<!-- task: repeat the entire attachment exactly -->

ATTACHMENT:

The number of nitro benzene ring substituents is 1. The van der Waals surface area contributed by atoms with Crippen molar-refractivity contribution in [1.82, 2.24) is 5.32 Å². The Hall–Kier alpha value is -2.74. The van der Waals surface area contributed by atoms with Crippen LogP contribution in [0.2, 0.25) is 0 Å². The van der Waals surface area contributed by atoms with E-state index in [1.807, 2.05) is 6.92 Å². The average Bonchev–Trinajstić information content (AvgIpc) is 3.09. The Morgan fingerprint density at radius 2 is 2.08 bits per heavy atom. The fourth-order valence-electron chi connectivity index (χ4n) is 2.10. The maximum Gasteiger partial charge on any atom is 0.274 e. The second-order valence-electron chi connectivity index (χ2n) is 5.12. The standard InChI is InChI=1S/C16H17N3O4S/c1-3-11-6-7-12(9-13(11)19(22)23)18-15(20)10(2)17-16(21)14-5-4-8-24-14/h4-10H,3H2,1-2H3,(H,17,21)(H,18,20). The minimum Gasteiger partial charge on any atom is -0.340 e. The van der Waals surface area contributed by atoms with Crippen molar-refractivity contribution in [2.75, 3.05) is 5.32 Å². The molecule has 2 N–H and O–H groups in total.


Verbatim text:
The number of nitro benzene ring substituents is 1. The van der Waals surface area contributed by atoms with Crippen molar-refractivity contribution in [1.82, 2.24) is 5.32 Å². The Hall–Kier alpha value is -2.74. The van der Waals surface area contributed by atoms with Crippen LogP contribution in [0.2, 0.25) is 0 Å². The van der Waals surface area contributed by atoms with E-state index in [1.807, 2.05) is 6.92 Å². The average Bonchev–Trinajstić information content (AvgIpc) is 3.09. The Morgan fingerprint density at radius 2 is 2.08 bits per heavy atom. The fourth-order valence-electron chi connectivity index (χ4n) is 2.10. The maximum Gasteiger partial charge on any atom is 0.274 e. The second-order valence-electron chi connectivity index (χ2n) is 5.12. The standard InChI is InChI=1S/C16H17N3O4S/c1-3-11-6-7-12(9-13(11)19(22)23)18-15(20)10(2)17-16(21)14-5-4-8-24-14/h4-10H,3H2,1-2H3,(H,17,21)(H,18,20). The minimum Gasteiger partial charge on any atom is -0.340 e. The van der Waals surface area contributed by atoms with Crippen molar-refractivity contribution in [2.75, 3.05) is 5.32 Å². The molecule has 2 N–H and O–H groups in total.